50 Years of International Lutheran-Roman Catholic Dialogue: Assessment and Outlook
Strasbourg, July 4-11, 2016
[singlepic id=485 w=320 h=240 float=left]50 years ago, in the summer of 1966, the Lutheran World Federation and the Pontifical Secretariat for Promoting Christian Unity decided to begin an official theological dialogue. Shortly before the end of the Second Vatican council, a bilateral working group had been established, which after two meetings at the newly founded Strasbourg Institute for Ecumenical Research (April 1966) recommended such dialogue at the world level. As a result, the first international bilateral dialogue group was summoned and began its work as of 1967.
Much has been achieved by this dialogue. The first round clarified already a far-reaching consensus on the understanding of gospel (1972). Thereafter the topics of the Lord’s Supper (1978) and the ministry of the church (1981) were taken up. This first dialogue phase led to a common vision, which appeared in 1986 under the title “Facing Unity.” The work was always being accompanied by national dialogues, in particular those of Germany and the USA. Now the time was ripe for concrete steps and decisions by the church. After a new dialogue round on the understanding of the church (1993), the Joint Declaration on the Doctrine of Justification was reached, which in 1999 was officially signed by both the Vatican and the LWF. This differentiating consensus on the understanding of salvation is a milestone that put an end to 500 years of conflict, but which also shed light on the remaining tasks. The open question is still now as it was then the understanding of the church. Therefore, the next theme to be taken up was the apostolicity of the church, which concluded in 2006. After this, in view of the Reformation jubilee in 2017, decisive progress was made in clarifying the way forward with “From Conflict to Communion” (2013).
These 50 years of dialogue are the theme of the 2016 Summer Seminar, which the Institute in Strasbourg is organizing in cooperation with the Johann-Adam-Möhler Institute for Ecumenism (Paderborn, Germany). Theologians who have taken part in various rounds of Lutheran-Catholic dialogue have already committed to presenting at the Seminar. The lectures will first of all present and analyze the important stages of this dialogue and especially its theological findings. Then the various national dialogues, and the reception of the dialogues in the churches, will come into focus. In addition, the methodology of the dialogues that has developed over the years will be more precisely reflected upon. What has been accomplished so far? What has not yet been accomplished? Where do the obstacles lie? Finally, new paths and possibilities for future dialogue for these two Christian world communions will be explored.[singlepic id=483 w=320 h=240 float=right]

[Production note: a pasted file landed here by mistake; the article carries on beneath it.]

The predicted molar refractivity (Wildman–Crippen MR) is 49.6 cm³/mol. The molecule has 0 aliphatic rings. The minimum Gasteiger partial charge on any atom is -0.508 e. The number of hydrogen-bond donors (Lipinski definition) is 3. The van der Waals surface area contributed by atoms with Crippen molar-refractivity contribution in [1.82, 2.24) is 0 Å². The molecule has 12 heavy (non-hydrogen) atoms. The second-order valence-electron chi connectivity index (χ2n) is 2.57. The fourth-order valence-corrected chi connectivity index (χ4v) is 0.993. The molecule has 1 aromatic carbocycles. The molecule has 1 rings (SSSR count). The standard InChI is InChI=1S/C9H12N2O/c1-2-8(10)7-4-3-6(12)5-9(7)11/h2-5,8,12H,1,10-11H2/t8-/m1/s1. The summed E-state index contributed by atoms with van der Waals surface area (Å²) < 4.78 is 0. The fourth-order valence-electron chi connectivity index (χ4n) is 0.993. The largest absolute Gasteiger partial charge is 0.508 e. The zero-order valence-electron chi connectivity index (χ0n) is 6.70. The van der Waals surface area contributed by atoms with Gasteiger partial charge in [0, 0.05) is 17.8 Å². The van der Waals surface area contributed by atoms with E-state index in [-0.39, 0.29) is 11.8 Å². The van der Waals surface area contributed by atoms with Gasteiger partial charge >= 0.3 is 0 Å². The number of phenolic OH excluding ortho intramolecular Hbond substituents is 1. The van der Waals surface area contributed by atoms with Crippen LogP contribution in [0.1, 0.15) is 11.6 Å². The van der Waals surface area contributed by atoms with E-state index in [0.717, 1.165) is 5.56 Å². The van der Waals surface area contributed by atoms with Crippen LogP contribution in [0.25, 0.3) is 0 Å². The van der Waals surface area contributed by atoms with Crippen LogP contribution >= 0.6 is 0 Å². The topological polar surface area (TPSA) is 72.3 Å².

This will be the 50th Summer Seminar to take place at the Institute in Strasbourg. The lectures will be subsequently published as a special contribution to the observance of 2017.
The Seminar is not restricted to theological debates, though. Just as important is the personal conversation among participants, their sharing of ecumenical and confessional experiences, their questions and attention. Precisely because the participants come from many different churches and nations is this exchange so especially exciting and illuminating. Therefore, plenty of time is offered in the plenary and working groups for such discussion. Not planned in advance but for this reason all the more important are the many conversations that take place over superb French food in the dining hall or over a glass of wine in one of the restaurants of the old medieval city of Strasbourg.
English and German are the main languages of the Seminar. Lectures and discussions will be simultaneously translated into and out of these languages. Participants may also express themselves in French in the plenary discussions.
The charge for the seminar, including full pension (i.e., room and meals) in a seminary dormitory (single rooms) is € 700. Financial support is often provided by churches or other institutions, so participants are encouraged to apply to their appropriate church offices.
As last year, a smaller part of this amount will be used to assist some participants from Eastern Europe, the South and from Latin America, persons who likely would not be able to participate without our help.
From July 4 (arrival during the afternoon; evening reception) to July 11 (departure after breakfasts), 2016, in Strasbourg, France.
Inquiries by email should be directed either to Elke Leypold: StrasEcumATecumenical-institute.org
Download flyer: Flyer-Seminar-e-2016
Download schedula: seminar schedule 2016